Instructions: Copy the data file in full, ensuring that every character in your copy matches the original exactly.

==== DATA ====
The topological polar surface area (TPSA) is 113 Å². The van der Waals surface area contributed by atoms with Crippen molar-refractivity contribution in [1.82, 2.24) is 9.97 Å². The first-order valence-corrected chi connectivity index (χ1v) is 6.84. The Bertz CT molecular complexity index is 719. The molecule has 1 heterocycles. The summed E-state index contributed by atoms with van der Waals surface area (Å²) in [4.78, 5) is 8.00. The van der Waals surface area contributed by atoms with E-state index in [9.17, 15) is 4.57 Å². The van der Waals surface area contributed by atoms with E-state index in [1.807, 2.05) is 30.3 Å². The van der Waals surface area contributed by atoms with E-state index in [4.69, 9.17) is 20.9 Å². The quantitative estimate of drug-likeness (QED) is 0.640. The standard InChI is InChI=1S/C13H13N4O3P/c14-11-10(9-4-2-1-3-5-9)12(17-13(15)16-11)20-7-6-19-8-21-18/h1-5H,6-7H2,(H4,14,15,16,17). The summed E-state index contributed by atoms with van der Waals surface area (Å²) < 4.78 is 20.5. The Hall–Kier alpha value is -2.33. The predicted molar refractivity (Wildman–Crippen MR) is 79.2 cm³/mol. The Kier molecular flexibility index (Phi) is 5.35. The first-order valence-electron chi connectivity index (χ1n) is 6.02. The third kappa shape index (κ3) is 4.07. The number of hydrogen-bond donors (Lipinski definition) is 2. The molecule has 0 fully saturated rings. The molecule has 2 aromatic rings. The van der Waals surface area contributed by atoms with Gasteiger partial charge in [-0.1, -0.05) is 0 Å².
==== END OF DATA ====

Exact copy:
The topological polar surface area (TPSA) is 113 Å². The van der Waals surface area contributed by atoms with Crippen molar-refractivity contribution in [1.82, 2.24) is 9.97 Å². The first-order valence-corrected chi connectivity index (χ1v) is 6.84. The Bertz CT molecular complexity index is 719. The molecule has 1 heterocycles. The summed E-state index contributed by atoms with van der Waals surface area (Å²) in [4.78, 5) is 8.00. The van der Waals surface area contributed by atoms with E-state index in [9.17, 15) is 4.57 Å². The van der Waals surface area contributed by atoms with E-state index in [1.807, 2.05) is 30.3 Å². The van der Waals surface area contributed by atoms with E-state index in [4.69, 9.17) is 20.9 Å². The quantitative estimate of drug-likeness (QED) is 0.640. The standard InChI is InChI=1S/C13H13N4O3P/c14-11-10(9-4-2-1-3-5-9)12(17-13(15)16-11)20-7-6-19-8-21-18/h1-5H,6-7H2,(H4,14,15,16,17). The summed E-state index contributed by atoms with van der Waals surface area (Å²) < 4.78 is 20.5. The Hall–Kier alpha value is -2.33. The predicted molar refractivity (Wildman–Crippen MR) is 79.2 cm³/mol. The Kier molecular flexibility index (Phi) is 5.35. The first-order valence-electron chi connectivity index (χ1n) is 6.02. The third kappa shape index (κ3) is 4.07. The number of hydrogen-bond donors (Lipinski definition) is 2. The molecule has 0 fully saturated rings. The molecule has 2 aromatic rings. The van der Waals surface area contributed by atoms with Gasteiger partial charge in [-0.1, -0.05) is 0 Å².